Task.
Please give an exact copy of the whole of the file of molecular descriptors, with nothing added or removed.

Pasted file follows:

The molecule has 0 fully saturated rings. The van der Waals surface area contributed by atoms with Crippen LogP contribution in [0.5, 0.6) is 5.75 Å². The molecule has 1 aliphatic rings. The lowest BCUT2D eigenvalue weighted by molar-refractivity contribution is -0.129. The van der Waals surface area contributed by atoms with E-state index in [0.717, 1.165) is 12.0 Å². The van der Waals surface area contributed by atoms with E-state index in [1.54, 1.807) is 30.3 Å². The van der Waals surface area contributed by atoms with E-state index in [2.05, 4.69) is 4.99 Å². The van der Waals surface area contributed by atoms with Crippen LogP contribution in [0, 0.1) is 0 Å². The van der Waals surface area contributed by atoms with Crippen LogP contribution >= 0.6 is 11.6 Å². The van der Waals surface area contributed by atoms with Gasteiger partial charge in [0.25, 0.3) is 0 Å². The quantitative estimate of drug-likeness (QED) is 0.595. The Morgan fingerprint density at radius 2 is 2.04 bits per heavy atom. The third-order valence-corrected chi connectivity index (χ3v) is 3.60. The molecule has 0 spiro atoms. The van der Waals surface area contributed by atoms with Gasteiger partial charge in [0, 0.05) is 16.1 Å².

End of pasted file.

The molecule has 0 fully saturated rings. The van der Waals surface area contributed by atoms with Crippen LogP contribution in [0.5, 0.6) is 5.75 Å². The molecule has 1 aliphatic rings. The lowest BCUT2D eigenvalue weighted by molar-refractivity contribution is -0.129. The van der Waals surface area contributed by atoms with E-state index in [0.717, 1.165) is 12.0 Å². The van der Waals surface area contributed by atoms with E-state index in [1.54, 1.807) is 30.3 Å². The van der Waals surface area contributed by atoms with E-state index in [2.05, 4.69) is 4.99 Å². The van der Waals surface area contributed by atoms with Crippen LogP contribution in [0, 0.1) is 0 Å². The van der Waals surface area contributed by atoms with Crippen LogP contribution >= 0.6 is 11.6 Å². The van der Waals surface area contributed by atoms with Gasteiger partial charge in [0.25, 0.3) is 0 Å². The quantitative estimate of drug-likeness (QED) is 0.595. The Morgan fingerprint density at radius 2 is 2.04 bits per heavy atom. The third-order valence-corrected chi connectivity index (χ3v) is 3.60. The molecule has 0 spiro atoms. The van der Waals surface area contributed by atoms with Gasteiger partial charge in [0, 0.05) is 16.1 Å².